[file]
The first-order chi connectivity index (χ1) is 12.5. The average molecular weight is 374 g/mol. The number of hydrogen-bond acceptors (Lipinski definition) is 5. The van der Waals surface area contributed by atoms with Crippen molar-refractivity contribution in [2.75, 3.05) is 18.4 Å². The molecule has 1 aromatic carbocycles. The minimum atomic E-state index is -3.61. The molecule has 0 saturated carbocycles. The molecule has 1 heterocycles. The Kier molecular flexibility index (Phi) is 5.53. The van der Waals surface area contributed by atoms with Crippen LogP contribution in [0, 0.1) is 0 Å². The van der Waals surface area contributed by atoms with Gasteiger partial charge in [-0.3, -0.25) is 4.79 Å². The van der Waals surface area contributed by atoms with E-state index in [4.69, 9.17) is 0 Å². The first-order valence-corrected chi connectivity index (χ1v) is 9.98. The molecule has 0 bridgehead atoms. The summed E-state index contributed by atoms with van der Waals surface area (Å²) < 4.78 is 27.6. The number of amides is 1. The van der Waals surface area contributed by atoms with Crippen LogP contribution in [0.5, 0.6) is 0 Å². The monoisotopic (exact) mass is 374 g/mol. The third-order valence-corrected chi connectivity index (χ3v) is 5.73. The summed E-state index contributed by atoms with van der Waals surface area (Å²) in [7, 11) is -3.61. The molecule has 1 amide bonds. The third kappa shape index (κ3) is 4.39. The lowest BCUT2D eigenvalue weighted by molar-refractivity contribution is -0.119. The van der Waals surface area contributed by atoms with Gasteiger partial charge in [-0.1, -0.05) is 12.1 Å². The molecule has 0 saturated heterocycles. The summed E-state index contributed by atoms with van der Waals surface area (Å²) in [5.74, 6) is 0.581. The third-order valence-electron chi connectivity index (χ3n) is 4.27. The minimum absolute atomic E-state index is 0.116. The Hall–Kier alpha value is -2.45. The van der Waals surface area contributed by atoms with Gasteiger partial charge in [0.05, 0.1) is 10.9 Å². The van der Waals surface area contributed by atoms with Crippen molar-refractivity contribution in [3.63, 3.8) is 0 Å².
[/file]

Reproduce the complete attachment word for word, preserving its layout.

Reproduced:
The first-order chi connectivity index (χ1) is 12.5. The average molecular weight is 374 g/mol. The number of hydrogen-bond acceptors (Lipinski definition) is 5. The van der Waals surface area contributed by atoms with Crippen molar-refractivity contribution in [2.75, 3.05) is 18.4 Å². The molecule has 1 aromatic carbocycles. The minimum atomic E-state index is -3.61. The molecule has 0 saturated carbocycles. The molecule has 1 heterocycles. The Kier molecular flexibility index (Phi) is 5.53. The van der Waals surface area contributed by atoms with Crippen LogP contribution in [0, 0.1) is 0 Å². The van der Waals surface area contributed by atoms with Gasteiger partial charge in [-0.3, -0.25) is 4.79 Å². The van der Waals surface area contributed by atoms with E-state index in [4.69, 9.17) is 0 Å². The first-order valence-corrected chi connectivity index (χ1v) is 9.98. The molecule has 0 bridgehead atoms. The summed E-state index contributed by atoms with van der Waals surface area (Å²) < 4.78 is 27.6. The number of amides is 1. The van der Waals surface area contributed by atoms with Crippen LogP contribution in [0.5, 0.6) is 0 Å². The monoisotopic (exact) mass is 374 g/mol. The third-order valence-corrected chi connectivity index (χ3v) is 5.73. The summed E-state index contributed by atoms with van der Waals surface area (Å²) in [7, 11) is -3.61. The molecule has 1 amide bonds. The third kappa shape index (κ3) is 4.39. The lowest BCUT2D eigenvalue weighted by molar-refractivity contribution is -0.119. The van der Waals surface area contributed by atoms with Gasteiger partial charge in [-0.1, -0.05) is 12.1 Å². The molecule has 0 saturated heterocycles. The summed E-state index contributed by atoms with van der Waals surface area (Å²) in [5.74, 6) is 0.581. The third-order valence-electron chi connectivity index (χ3n) is 4.27. The minimum absolute atomic E-state index is 0.116. The Hall–Kier alpha value is -2.45. The van der Waals surface area contributed by atoms with Gasteiger partial charge in [0.05, 0.1) is 10.9 Å². The van der Waals surface area contributed by atoms with Crippen molar-refractivity contribution in [3.63, 3.8) is 0 Å².